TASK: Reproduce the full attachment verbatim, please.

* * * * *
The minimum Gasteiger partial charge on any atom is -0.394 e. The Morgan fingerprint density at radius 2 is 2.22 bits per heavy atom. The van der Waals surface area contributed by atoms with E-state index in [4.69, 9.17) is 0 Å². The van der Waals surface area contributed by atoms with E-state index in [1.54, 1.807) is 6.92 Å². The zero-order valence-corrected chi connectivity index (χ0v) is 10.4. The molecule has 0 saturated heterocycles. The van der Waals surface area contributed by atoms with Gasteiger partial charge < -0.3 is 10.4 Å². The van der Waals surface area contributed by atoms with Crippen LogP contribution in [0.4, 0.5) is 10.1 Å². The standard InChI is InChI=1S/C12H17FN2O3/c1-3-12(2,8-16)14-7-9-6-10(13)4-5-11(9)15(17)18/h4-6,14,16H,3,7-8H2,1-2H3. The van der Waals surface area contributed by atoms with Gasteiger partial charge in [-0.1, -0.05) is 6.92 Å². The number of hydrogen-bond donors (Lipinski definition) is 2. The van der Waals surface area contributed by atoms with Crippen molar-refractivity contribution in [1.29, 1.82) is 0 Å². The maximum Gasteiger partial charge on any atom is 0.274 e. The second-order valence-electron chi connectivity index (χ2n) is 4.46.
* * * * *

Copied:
The minimum Gasteiger partial charge on any atom is -0.394 e. The Morgan fingerprint density at radius 2 is 2.22 bits per heavy atom. The van der Waals surface area contributed by atoms with E-state index in [4.69, 9.17) is 0 Å². The van der Waals surface area contributed by atoms with E-state index in [1.54, 1.807) is 6.92 Å². The zero-order valence-corrected chi connectivity index (χ0v) is 10.4. The molecule has 0 saturated heterocycles. The van der Waals surface area contributed by atoms with Gasteiger partial charge < -0.3 is 10.4 Å². The van der Waals surface area contributed by atoms with Crippen LogP contribution in [0.4, 0.5) is 10.1 Å². The standard InChI is InChI=1S/C12H17FN2O3/c1-3-12(2,8-16)14-7-9-6-10(13)4-5-11(9)15(17)18/h4-6,14,16H,3,7-8H2,1-2H3. The van der Waals surface area contributed by atoms with Gasteiger partial charge in [-0.1, -0.05) is 6.92 Å². The number of hydrogen-bond donors (Lipinski definition) is 2. The van der Waals surface area contributed by atoms with Crippen molar-refractivity contribution in [1.29, 1.82) is 0 Å². The maximum Gasteiger partial charge on any atom is 0.274 e. The second-order valence-electron chi connectivity index (χ2n) is 4.46.